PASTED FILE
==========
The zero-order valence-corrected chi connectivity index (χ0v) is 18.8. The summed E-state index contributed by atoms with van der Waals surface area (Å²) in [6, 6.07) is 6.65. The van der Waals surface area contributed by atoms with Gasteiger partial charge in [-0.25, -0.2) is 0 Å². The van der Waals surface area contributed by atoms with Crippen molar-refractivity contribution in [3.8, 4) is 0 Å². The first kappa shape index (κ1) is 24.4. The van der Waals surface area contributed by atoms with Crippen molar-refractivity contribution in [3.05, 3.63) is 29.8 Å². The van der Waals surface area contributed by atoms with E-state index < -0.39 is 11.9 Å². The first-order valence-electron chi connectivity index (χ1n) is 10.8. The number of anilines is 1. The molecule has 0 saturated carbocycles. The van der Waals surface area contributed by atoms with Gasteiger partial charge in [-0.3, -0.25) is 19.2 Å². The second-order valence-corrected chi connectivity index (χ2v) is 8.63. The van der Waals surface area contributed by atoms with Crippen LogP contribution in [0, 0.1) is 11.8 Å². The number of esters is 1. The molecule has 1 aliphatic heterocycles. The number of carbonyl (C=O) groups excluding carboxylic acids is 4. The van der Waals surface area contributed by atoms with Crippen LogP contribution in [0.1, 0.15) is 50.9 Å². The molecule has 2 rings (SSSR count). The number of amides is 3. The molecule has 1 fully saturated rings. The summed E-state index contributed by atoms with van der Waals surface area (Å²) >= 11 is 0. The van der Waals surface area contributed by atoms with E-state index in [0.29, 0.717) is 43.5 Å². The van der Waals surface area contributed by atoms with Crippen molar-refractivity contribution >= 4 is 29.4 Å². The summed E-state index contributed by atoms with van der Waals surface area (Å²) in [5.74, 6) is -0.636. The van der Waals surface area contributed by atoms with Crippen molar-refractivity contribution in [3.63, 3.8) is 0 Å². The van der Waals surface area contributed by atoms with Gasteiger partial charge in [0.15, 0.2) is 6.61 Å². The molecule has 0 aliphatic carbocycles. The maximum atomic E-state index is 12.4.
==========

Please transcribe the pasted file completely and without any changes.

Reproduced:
The zero-order valence-corrected chi connectivity index (χ0v) is 18.8. The summed E-state index contributed by atoms with van der Waals surface area (Å²) in [6, 6.07) is 6.65. The van der Waals surface area contributed by atoms with Gasteiger partial charge in [-0.25, -0.2) is 0 Å². The van der Waals surface area contributed by atoms with Crippen molar-refractivity contribution in [3.8, 4) is 0 Å². The first kappa shape index (κ1) is 24.4. The van der Waals surface area contributed by atoms with Crippen molar-refractivity contribution in [3.05, 3.63) is 29.8 Å². The van der Waals surface area contributed by atoms with E-state index < -0.39 is 11.9 Å². The first-order valence-electron chi connectivity index (χ1n) is 10.8. The number of anilines is 1. The molecule has 0 saturated carbocycles. The van der Waals surface area contributed by atoms with Gasteiger partial charge in [-0.3, -0.25) is 19.2 Å². The second-order valence-corrected chi connectivity index (χ2v) is 8.63. The van der Waals surface area contributed by atoms with Crippen LogP contribution in [0, 0.1) is 11.8 Å². The number of esters is 1. The molecule has 1 aliphatic heterocycles. The number of carbonyl (C=O) groups excluding carboxylic acids is 4. The van der Waals surface area contributed by atoms with Crippen LogP contribution in [0.1, 0.15) is 50.9 Å². The molecule has 2 rings (SSSR count). The number of amides is 3. The molecule has 1 fully saturated rings. The summed E-state index contributed by atoms with van der Waals surface area (Å²) >= 11 is 0. The van der Waals surface area contributed by atoms with E-state index in [0.29, 0.717) is 43.5 Å². The van der Waals surface area contributed by atoms with Crippen molar-refractivity contribution >= 4 is 29.4 Å². The summed E-state index contributed by atoms with van der Waals surface area (Å²) in [5.74, 6) is -0.636. The van der Waals surface area contributed by atoms with Crippen molar-refractivity contribution in [3.63, 3.8) is 0 Å². The van der Waals surface area contributed by atoms with Gasteiger partial charge in [0.15, 0.2) is 6.61 Å². The molecule has 0 aliphatic carbocycles. The maximum atomic E-state index is 12.4.